By Joe Horenkamp, University Communications
This year’s convocation series, appropriately named Origins, has wrapped up. Dr. Roger Young, convocation director, spoke with me about the creation of the convocation series and its implications on Drury.
According to Young, the theme of Origins came about in the summer of 2000. During a faculty meeting, the idea for Origins was posed. Young added, “And we thought, wouldn’t it be a great idea if we could have a theme per year, so we could base some of the more variable aspects of the curriculum, including convo, on a particular theme.” After several meetings, the Origins theme was introduced.
After the Origins series was created, speakers were sought to fit within this new framework. Unlike convocation series in the past, this year’s series actually has a specific focus, “but it’s a pretty flexible theme, origins of art, or origins of music, or origins of anything,” Young said.
The year started with The Rite of Spring performance in early September. The Chamber Orchestra of the Ozarks performed this Stravinsky masterpiece and, in turn, exemplified the origins of music. Guy Raymond of Franklin Quest Co., spoke on September 13 about time management. The first movie night followed this with 2001: A Space Odyssey.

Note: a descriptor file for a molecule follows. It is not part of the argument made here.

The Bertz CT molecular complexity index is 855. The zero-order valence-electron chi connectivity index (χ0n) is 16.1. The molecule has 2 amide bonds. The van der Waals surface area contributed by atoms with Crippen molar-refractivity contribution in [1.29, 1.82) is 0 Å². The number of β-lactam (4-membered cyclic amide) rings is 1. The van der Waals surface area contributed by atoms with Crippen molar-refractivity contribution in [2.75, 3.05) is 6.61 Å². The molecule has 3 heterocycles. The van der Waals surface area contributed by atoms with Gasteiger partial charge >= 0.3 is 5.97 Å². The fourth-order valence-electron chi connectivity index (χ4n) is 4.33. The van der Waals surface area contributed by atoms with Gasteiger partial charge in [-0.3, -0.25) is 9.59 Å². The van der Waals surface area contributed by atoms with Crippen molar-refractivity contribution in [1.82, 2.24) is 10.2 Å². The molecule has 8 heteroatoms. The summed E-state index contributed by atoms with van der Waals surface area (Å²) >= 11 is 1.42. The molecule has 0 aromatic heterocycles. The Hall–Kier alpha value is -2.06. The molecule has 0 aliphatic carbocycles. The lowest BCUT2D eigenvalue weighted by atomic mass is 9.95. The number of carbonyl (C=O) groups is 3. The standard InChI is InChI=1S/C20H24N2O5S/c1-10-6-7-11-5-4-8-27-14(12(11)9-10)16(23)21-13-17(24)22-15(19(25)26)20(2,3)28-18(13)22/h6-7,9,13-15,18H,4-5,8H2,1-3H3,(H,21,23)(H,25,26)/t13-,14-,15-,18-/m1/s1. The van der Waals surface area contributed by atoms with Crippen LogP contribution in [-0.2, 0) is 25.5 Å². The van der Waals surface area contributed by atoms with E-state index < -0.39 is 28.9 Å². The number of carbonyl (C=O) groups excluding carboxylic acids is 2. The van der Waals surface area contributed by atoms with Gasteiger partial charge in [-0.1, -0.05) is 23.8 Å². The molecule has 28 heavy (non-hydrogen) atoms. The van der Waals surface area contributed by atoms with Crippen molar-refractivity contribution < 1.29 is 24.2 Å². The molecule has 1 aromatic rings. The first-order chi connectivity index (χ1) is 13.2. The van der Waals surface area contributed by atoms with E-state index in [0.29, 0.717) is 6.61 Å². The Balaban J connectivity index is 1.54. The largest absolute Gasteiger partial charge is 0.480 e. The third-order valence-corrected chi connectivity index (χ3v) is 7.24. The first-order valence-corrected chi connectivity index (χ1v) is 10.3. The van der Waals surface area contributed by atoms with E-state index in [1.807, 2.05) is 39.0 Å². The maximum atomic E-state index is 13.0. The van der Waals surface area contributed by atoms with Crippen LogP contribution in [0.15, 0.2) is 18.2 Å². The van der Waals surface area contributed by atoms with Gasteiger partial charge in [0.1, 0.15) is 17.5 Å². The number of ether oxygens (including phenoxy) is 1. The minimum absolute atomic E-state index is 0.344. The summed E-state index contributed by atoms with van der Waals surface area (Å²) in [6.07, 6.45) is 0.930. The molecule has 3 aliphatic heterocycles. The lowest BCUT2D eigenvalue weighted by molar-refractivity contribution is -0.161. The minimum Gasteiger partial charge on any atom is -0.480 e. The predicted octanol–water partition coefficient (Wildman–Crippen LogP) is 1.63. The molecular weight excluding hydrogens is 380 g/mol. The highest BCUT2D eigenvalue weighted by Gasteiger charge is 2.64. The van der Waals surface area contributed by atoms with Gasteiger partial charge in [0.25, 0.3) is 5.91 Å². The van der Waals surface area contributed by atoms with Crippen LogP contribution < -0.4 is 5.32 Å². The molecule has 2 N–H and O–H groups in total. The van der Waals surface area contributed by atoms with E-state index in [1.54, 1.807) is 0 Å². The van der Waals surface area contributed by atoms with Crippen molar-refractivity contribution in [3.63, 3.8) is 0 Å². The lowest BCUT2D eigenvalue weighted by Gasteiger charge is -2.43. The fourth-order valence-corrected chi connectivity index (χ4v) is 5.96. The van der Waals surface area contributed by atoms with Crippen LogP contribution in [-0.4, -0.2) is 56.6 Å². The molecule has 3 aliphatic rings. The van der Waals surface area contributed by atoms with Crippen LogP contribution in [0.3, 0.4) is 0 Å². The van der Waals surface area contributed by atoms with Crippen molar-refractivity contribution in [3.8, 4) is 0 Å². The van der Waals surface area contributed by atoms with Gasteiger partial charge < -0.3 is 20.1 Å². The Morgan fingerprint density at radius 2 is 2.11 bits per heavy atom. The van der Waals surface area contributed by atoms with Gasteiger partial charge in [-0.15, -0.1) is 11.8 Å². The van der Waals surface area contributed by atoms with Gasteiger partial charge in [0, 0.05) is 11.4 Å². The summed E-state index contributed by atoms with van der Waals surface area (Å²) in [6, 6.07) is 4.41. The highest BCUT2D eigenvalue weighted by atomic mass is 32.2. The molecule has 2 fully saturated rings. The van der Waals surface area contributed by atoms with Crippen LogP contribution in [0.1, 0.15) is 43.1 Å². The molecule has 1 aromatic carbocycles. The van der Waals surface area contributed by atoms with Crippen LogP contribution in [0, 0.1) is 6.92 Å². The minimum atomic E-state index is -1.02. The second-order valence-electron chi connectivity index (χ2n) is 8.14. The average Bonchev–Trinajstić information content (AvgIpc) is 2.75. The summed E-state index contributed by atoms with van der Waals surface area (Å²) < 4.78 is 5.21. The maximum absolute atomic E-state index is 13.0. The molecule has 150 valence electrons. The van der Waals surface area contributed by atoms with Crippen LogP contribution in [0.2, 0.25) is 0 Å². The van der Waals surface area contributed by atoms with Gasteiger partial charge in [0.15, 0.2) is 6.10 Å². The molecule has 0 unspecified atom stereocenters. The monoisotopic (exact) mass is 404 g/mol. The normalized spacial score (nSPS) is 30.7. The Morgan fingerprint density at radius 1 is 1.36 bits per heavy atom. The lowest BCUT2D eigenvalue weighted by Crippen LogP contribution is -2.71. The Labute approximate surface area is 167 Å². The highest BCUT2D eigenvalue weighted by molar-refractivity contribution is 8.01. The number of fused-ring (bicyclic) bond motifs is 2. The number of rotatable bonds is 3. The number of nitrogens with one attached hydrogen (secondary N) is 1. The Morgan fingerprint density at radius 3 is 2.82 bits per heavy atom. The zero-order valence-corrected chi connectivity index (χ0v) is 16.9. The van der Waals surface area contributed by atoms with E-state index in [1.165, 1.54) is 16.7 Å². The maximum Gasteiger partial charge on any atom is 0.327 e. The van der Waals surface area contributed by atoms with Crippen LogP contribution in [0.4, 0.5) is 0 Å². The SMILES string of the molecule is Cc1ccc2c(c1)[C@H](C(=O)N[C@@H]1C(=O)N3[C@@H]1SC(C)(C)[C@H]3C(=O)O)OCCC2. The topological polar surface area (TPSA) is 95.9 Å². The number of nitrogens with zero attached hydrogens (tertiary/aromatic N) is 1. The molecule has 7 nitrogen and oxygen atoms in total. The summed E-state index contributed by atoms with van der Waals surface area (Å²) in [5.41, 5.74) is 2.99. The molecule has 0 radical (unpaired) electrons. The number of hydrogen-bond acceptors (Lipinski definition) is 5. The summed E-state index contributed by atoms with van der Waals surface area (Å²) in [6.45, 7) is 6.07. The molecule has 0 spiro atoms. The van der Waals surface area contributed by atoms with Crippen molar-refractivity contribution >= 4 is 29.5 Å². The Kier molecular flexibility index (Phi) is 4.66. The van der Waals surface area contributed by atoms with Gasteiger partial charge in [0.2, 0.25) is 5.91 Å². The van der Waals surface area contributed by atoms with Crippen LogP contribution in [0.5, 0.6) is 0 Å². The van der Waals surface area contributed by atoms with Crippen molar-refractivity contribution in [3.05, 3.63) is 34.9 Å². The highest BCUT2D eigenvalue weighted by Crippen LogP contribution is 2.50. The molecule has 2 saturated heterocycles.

On October 4, James Burke spoke about the linking of seemingly random events and how they reflect scientific, technological and historical progress. Benjamin Jacobs followed this with his “origins of evil” presentation. Jacobs was forced to pluck gold teeth from dead bodies while in the concentration camp at Auschwitz. Bestselling nonfiction author, Erich von Däniken spoke November 1 reflecting the origns of human existence. Katy Siegel followed this with information about the origins of art. The second movie night was Saving Private Ryan, and this was appropriately followed by Bill Cantrell’s convo honoring veterans on November 15.
The new semester continued the powerful presentations. Convo speakers include television and film director Regge Life, tobacco educator and inspiration of the film The Insider Jeffrey Wigand, author and scientist Brian Greene and biologist and language evolution researcher Terrence Deacon.
Many of the convo sessions were recorded. Archived audio files can be accessed on Drury’s convo speakers Web page.
These days Dr. Young is working hard to dispel Drury students’ preconceptions about convo in past years. He said, “I think convos have had a bit of a bad rap in the past and it’s hard to shake that image. It will certainly take a year or two to shake the image of convo being something boring to go to.”
See Drury’s convo speakers Web site for additional information and to listen live.